The president said the postal agency should quadruple its package delivery prices, otherwise he would block congressionally approved funding
President Trump has railed for years against what he sees as mismanagement of the agency, which he argues has been exploited by sites such as Amazon
The Kansas City Star
If Jack Bainbridge couldn’t get his prescriptions through the mail, the 70-year-old Army veteran would have to make a 90-mile round trip to the VA Medical Center in Kansas City.
The American Conservative
Equal parts Rooseveltian and Rockwellian, the USPS and its universal mandate are pieces of our national inheritance.
Faced with a crash in mail volume and revenue due to closures to battle the coronavirus pandemic—right when the country needs the Postal Service the most to help get vital food, medicine, and other life-saving goods to everyone—Postmaster General Megan Brennan asked Congress for a combination of $75 billion in cash and credit to keep going through the financial disaster.
Her April 9 video briefing request, to the House Oversight and Government Reform Committee, which handles postal legislation, drew immediate support from the nation’s two big postal unions, the Letter Carriers (NALC) and the Postal Workers (APWU).
Since the coronavirus pandemic hit, the volume of mail delivered by the US Postal Service has drastically declined. Businesses have cut back on sending advertisements and bulk mail — the agency’s main source of revenue — leaving it on track to possibly run out of money by September.
To save its services, the agency is asking Congress for $89 billion. Democrats want to meet the USPS’s needs and ensure funding in the next coronavirus relief bill. Republicans, however, are seizing this as an opportunity to privatize the agency, an agenda they’ve been pushing for years. President Donald Trump is also on board, refusing to sign a new bill that includes funding for the postal service.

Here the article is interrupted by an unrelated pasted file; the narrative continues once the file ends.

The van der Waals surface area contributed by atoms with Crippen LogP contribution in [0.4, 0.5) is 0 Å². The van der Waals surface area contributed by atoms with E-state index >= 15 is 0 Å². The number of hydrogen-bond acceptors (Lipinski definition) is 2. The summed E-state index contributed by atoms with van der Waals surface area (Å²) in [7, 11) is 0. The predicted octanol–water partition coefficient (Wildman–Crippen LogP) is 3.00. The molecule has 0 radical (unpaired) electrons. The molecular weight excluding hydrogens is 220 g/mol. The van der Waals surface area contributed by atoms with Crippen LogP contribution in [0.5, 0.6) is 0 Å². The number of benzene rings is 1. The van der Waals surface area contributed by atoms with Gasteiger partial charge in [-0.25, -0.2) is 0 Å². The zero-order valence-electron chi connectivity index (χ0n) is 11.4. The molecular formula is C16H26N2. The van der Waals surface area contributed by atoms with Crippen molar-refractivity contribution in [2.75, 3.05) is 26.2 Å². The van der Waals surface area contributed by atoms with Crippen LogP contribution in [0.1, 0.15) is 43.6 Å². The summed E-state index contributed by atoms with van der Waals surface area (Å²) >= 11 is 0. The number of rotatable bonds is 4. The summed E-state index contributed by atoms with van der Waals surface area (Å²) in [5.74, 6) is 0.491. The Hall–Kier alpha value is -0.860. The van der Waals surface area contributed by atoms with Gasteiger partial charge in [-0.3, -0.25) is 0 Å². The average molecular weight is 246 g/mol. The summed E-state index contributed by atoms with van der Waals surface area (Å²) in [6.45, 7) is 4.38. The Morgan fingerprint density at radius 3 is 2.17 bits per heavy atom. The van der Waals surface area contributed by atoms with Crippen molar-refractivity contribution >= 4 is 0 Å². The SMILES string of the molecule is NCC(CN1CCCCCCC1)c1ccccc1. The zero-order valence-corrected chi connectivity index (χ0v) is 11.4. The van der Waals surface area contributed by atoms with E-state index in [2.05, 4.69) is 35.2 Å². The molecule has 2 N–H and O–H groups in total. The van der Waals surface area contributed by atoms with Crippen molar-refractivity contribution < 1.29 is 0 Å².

The president’s disapproval of the agency is well-documented. In the past, he’s pushed for service cuts in the fiscal budget and indicated that he wanted the USPS to raise rates for packages. However, these actions would have dire consequences for Americans, especially those below the poverty line who live in remote areas and rely heavily on the USPS for their mail.
The absence of the USPS would particularly affect indigenous people living in tribal lands, as there are already few resources dedicated to keeping them connected with the world, said Twyla Baker, of the Mandan-Hidatsa tribe in North Dakota.
New York Times
Like so many businesses, the United States Postal Service has been hit hard by the coronavirus. Mail volume is down nearly a third over this time last year and continues to fall. The Postal Service is predicting $13 billion in lost revenue this fiscal year as a direct result of the pandemic. In an April 9 telebriefing to the House Oversight and Reform Committee, the postmaster general, Megan Brennan, warned that without financial assistance the agency could run out of money by the end of September.
The Postal Service cannot be allowed to crumble in the midst of a national emergency. Though organized as a self-sustaining quasi-governmental enterprise, run without taxpayer funding, it is not just another business. Even in an increasingly wired world, the agency’s mandate of “universal service” provides a lifeline to remote areas. As this pandemic rages, its 600,000-plus employees are working to ensure that Americans receive their prescriptions and protective equipment and other essential items, no matter where they live. Nearly 500 postal workers have tested positive for the virus, with hundreds more suspected of having it, according to The Washington Post.
Last month, US Postal Service workers delivered “President Trump’s Coronavirus Guidelines for America” to households across the country. But Trump, of course, has no interest in helping the agency he relied on to get out his message and feels no patriotic duty to support postal workers who are on the front lines of essential service delivery during the coronavirus pandemic, putting their own health at risk to supply all Americans with medicine, supplies, and information.
Instead, the Trump administration has a long-range plan to privatize the Postal Service. In the meantime, the president wrongly blames longstanding financial problems on a package delivery deal the US Postal Service has with Amazon.
The US Postal Service (USPS) is in financial trouble. It’s losing about $2 billion a month as mail marketers halt campaigns due to the sudden pandemic-induced economic meltdown.
Yet the federal agency is more essential than ever, delivering mail to the most remote American addresses. And it will only become more critical as the November presidential election approaches and mail-in voting grows more appealing.